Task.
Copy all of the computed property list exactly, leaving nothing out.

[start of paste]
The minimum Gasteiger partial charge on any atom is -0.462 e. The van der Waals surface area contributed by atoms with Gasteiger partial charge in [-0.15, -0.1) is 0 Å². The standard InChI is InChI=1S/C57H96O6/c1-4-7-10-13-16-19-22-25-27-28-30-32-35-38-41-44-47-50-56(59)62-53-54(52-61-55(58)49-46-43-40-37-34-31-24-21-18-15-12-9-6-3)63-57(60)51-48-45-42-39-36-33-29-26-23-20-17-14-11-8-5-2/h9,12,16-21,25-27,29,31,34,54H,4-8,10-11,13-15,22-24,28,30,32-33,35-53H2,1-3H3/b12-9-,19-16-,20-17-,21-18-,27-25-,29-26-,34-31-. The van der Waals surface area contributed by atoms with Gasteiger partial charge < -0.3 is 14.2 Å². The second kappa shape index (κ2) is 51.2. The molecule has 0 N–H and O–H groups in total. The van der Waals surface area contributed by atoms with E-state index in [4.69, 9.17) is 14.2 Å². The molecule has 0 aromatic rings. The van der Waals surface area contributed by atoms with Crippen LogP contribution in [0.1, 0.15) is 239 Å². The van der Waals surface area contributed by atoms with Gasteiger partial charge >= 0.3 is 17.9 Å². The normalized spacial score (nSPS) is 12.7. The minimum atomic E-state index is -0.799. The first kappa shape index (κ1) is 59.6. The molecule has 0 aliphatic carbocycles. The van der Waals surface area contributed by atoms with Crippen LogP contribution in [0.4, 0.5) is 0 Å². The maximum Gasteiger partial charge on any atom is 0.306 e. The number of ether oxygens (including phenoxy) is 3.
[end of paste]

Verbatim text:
The minimum Gasteiger partial charge on any atom is -0.462 e. The van der Waals surface area contributed by atoms with Gasteiger partial charge in [-0.15, -0.1) is 0 Å². The standard InChI is InChI=1S/C57H96O6/c1-4-7-10-13-16-19-22-25-27-28-30-32-35-38-41-44-47-50-56(59)62-53-54(52-61-55(58)49-46-43-40-37-34-31-24-21-18-15-12-9-6-3)63-57(60)51-48-45-42-39-36-33-29-26-23-20-17-14-11-8-5-2/h9,12,16-21,25-27,29,31,34,54H,4-8,10-11,13-15,22-24,28,30,32-33,35-53H2,1-3H3/b12-9-,19-16-,20-17-,21-18-,27-25-,29-26-,34-31-. The van der Waals surface area contributed by atoms with Gasteiger partial charge < -0.3 is 14.2 Å². The second kappa shape index (κ2) is 51.2. The molecule has 0 N–H and O–H groups in total. The van der Waals surface area contributed by atoms with E-state index in [4.69, 9.17) is 14.2 Å². The molecule has 0 aromatic rings. The van der Waals surface area contributed by atoms with Crippen LogP contribution in [0.1, 0.15) is 239 Å². The van der Waals surface area contributed by atoms with Gasteiger partial charge >= 0.3 is 17.9 Å². The normalized spacial score (nSPS) is 12.7. The minimum atomic E-state index is -0.799. The first kappa shape index (κ1) is 59.6. The molecule has 0 aliphatic carbocycles. The van der Waals surface area contributed by atoms with Crippen LogP contribution in [0.4, 0.5) is 0 Å². The maximum Gasteiger partial charge on any atom is 0.306 e. The number of ether oxygens (including phenoxy) is 3.